The goal of the new toll lanes was simple: Keep the metro area's notorious traffic flowing and open to anyone -- for a price. The amount of the toll varies, depending on how congested the road is at any given time.
Just a few days into the effort, traffic noticeably worsened in the regular lanes because so few people used the HOT lanes. That angered commuters, who railed about the lanes' cost and complexity.
State officials had predicted as much, as commuters learned the new system.
But after less than a week, Deal slashed the toll rate by more than 40 percent and pledged to ask the federal government for a waiver to let Georgia provide a free ride to two-person car pools.
In an Oct. 25 letter denying the request for the waiver, the Federal Highway Administration's Jeffrey A. Lindley said it was too early to tell if the three-person rule wasn't working. He said the state needed to look at ways to improve usage beyond just a vehicle's occupancy.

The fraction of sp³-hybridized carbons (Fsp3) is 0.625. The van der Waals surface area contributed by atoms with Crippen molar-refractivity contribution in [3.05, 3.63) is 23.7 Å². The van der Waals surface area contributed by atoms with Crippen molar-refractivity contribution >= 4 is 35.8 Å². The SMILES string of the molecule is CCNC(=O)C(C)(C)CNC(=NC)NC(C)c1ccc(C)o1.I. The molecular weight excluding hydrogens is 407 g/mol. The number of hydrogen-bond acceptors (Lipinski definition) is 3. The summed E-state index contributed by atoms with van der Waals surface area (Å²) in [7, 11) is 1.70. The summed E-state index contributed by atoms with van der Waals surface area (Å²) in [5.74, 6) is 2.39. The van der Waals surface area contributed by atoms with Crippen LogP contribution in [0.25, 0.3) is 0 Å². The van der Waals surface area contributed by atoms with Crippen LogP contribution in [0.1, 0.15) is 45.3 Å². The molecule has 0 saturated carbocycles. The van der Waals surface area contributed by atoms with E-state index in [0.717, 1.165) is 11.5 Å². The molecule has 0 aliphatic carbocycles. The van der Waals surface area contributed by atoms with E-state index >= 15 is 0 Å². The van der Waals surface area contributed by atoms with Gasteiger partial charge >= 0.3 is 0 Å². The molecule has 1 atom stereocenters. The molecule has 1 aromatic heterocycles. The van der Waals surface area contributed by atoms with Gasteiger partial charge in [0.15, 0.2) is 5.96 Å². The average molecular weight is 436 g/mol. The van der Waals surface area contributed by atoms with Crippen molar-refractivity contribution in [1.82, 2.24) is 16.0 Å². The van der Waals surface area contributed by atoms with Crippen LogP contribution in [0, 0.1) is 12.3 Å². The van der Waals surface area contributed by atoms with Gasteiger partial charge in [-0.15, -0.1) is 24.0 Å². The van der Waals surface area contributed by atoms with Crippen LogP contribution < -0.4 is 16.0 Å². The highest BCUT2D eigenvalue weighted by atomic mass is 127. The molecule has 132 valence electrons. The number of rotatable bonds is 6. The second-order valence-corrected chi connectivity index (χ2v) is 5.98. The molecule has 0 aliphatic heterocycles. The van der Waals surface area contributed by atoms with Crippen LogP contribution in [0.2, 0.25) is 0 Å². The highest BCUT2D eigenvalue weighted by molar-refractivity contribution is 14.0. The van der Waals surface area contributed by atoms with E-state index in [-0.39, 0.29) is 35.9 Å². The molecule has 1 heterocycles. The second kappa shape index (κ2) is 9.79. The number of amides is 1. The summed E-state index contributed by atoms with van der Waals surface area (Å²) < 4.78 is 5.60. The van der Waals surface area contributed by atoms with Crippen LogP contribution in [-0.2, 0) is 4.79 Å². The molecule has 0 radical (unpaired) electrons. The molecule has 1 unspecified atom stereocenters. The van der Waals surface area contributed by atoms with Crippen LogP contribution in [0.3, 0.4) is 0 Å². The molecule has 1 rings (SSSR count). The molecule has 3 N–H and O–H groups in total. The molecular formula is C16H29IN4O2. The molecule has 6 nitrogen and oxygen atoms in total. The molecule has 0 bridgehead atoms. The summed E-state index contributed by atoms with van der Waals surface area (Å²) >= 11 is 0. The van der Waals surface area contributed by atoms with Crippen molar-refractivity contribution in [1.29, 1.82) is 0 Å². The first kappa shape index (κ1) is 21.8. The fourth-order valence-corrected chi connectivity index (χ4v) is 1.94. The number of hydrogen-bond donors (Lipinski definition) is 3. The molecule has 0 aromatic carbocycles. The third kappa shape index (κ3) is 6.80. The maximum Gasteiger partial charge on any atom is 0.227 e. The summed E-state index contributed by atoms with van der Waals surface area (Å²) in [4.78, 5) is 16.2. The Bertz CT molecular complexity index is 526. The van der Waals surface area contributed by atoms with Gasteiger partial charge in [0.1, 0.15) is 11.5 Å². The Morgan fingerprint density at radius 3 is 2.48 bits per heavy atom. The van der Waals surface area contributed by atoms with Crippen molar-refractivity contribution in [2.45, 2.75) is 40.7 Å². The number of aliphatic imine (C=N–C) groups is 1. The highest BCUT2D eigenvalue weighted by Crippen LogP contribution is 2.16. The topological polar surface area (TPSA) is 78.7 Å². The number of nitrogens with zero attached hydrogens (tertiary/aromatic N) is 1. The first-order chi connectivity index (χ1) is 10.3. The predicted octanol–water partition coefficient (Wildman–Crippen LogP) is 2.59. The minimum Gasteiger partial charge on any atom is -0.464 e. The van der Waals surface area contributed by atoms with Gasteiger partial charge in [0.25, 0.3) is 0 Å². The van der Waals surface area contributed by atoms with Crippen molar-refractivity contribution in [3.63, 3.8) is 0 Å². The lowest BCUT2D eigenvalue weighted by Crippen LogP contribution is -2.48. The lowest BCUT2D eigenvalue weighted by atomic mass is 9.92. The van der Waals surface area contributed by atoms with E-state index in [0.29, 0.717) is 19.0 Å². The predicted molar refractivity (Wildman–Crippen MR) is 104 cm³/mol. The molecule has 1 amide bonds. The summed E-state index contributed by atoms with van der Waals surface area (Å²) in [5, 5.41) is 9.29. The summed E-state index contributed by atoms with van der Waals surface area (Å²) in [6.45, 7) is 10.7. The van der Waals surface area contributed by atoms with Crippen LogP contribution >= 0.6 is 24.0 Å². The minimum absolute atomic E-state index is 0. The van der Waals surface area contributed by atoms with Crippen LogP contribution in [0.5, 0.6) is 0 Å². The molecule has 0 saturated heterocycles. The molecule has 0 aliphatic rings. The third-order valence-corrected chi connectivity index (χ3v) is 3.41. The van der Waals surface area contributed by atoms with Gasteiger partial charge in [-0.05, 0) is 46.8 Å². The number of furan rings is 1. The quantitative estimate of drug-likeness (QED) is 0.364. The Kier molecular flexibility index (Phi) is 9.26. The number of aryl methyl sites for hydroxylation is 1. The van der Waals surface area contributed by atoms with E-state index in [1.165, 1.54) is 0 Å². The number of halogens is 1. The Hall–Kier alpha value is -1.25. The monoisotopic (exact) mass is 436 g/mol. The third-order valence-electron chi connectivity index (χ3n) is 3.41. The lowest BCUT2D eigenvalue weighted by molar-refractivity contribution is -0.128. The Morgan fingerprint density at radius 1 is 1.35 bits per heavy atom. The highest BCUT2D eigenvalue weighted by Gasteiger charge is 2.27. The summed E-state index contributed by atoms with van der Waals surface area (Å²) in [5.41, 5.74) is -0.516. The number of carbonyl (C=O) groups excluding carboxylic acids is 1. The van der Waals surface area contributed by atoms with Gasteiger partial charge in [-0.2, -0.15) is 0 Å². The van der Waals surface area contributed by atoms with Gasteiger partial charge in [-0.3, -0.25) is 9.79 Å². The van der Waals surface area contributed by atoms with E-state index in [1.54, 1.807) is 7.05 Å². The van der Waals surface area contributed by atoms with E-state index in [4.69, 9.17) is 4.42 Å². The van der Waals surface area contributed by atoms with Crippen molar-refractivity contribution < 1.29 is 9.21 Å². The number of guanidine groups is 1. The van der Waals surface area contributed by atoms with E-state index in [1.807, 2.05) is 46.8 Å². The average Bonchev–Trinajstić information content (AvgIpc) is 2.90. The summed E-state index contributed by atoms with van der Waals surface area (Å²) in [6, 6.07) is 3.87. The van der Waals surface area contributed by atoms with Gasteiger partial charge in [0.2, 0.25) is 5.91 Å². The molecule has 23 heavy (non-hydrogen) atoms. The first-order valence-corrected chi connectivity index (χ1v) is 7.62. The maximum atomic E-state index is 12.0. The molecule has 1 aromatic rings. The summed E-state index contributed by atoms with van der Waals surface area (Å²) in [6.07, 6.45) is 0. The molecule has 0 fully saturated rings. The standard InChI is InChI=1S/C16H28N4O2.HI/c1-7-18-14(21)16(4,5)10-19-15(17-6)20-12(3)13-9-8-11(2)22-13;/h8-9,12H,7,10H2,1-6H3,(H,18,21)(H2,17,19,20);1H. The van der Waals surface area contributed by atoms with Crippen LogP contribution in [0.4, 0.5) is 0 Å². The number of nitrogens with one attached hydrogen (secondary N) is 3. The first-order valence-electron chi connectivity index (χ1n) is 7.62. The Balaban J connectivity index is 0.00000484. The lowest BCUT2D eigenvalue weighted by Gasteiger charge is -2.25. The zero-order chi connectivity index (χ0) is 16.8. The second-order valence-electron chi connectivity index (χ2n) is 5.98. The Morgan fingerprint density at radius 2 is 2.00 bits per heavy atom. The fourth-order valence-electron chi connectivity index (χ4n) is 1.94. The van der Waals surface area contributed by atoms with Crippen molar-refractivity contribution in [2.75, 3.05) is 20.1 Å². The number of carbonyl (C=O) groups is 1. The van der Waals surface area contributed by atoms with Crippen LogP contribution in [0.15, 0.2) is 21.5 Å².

A spokeswoman for the State Road and Tollway Authority said Tuesday those discussions are under way. They include expanding the number of access points at which drivers can enter the HOT lanes. Any outcome is expected to take months, which means more heartburn for drivers.
"That's a patchwork to try to make a bad decision a little better," said metro commuter Chris Haley, who with other critics formed the Stolen Lanes coalition to oppose HOT lanes in Georgia. "These HOT lanes are not working."